The Purpose Of Sharing Your January 6 Trauma

Culture

Over a year and a half later, why do journalists continue to share their purported trauma from January 6?

Photo by SAUL LOEB/AFP via Getty Images)

It’s been more than 18 months, but the trauma Jan. 6 caused in the minds of our esteemed political class, be they politicians, journalists, or pundits, supposedly lingers on.

“Yikes. Just saw this gang walking around the Capitol and had a wave of #Jan6 anxiety,” Patricia Zengerle, a reporter for Reuters, tweeted. The “gang” in question wasn’t Patriot Front or the Oath Keepers, nor were they the Boogaloo or Proud Boys. The photo depicts less than ten people, not one visible under the age of 40 and a majority clearly over the age of 60, holding American flags and marching behind a red white and blue banner that reads “1776RestorationMovement.com.”

The group’s mission statement, per its website, reads that the “1776 Restoration Movement stands UNITED to peacefully redress our grievances and demand OUR government restore the Rule of  Law and restore Our Constitutional Rights” (emphasis theirs). 

Is that insurrection talk now? Our political elites, those on the receiving end of such grievances, would have it so. 

By all accounts, even those the January 6 Committee allowed to be espoused during its Hollywood-produced hearings, Jan. 6 was a bizarre day in American history. A rag-tag group of Trump loyalists made their way to the U.S. Capitol Building after the Save America rally. A few hundred were let into the U.S. Capitol Building by Capitol Police after being egged on by members of the crowd that reportedly have ties to federal law enforcement. Others raided the Capitol themselves. President Donald Trump allegedly tried to pry the steering wheel of “the Beast” from the hands of a Secret Service agent to personally join the revelry. Capitol Police left the Capitol heavily under guarded, only to rapidly expand their presence in states across the Union to punish the “insurrectionists.” For its part, the FBI failed to convey the potential threat to the Capitol, but assisted in the capture of the “domestic extremists.” The alleged participants and lawbreakers that were rounded up, charged, and put in pretrial detention have been held in the D.C. federal jail in horrid conditions, even solitary confinement, since their arrest. Most have only been charged with some form of trespassing, with some notable exceptions.

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The corporate media’s pundit class kicked into high gear. Finally, they had something that might actually justify more than four consecutive years of telling the public its DEFCON 1 for American democracy because of Trump. Jan. 6, they said, was the new 9/11 or Pearl Harbor or Bull Run or the Burning of Washington in 1812, and somehow worse.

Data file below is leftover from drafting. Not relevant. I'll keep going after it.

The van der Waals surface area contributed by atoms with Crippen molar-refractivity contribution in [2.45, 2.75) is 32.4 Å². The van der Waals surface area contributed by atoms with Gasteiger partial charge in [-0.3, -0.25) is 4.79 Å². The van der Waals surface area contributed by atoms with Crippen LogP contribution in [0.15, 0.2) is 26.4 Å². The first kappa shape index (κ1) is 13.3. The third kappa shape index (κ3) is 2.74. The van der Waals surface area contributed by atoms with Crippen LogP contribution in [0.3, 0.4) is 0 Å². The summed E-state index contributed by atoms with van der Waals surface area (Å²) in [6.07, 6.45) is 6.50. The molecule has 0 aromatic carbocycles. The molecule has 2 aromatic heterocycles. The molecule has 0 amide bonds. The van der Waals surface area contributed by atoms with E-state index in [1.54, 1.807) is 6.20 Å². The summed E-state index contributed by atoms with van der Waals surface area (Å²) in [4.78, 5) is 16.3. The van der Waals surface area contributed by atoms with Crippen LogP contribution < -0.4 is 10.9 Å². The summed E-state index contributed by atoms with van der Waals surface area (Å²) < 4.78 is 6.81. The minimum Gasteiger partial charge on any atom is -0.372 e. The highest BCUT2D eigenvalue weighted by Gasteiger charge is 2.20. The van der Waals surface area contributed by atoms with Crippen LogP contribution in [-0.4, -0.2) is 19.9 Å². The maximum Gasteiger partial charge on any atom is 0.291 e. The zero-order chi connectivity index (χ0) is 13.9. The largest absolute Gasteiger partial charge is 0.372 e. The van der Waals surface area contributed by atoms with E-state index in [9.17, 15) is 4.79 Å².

The media’s strategy worked for a while, but the narrative didn’t stick like they hoped, and they know that. Why, then, over a year and a half later, do journalists like Zengerle continue to share their purported trauma from January 6? Because it was always about more than just sticking it to Trump on his way out the door.

There’s an old Trump meme that flies around the internet from time to time. It’s a picture of Trump sitting in a chair, pointing towards the camera. The text, in the classic Impact font, reads, “In reality they’re not after me, they’re after you. I’m just in the way.” 

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It’s true. They don’t hate Trump because he’s Trump. They hate Trump for the people he represents: the steel worker from Youngstown; the auto worker from Dearborn; the farmer from Algona; the shipbuilder from Mobile; the small business owner from Prescott; the handyman that lives in a Kentucky holler. Trump himself isn’t in the “basket of deplorables,” as Hillary Clinton famously said on the campaign trail in 2016. They’re just the people who follow him. Remember, many of Trump’s most vocal critics spent decades making him the symbol of the modern American business titan—the Clintons included.

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That’s what the Jan. 6 trauma tweets are really about. Maybe, Zengerle and company think, the deplorables can live freely, so long as they know their place: unseen, unheard, and far, far away from where us civilized, refined, and powerful people reside—and that includes online.

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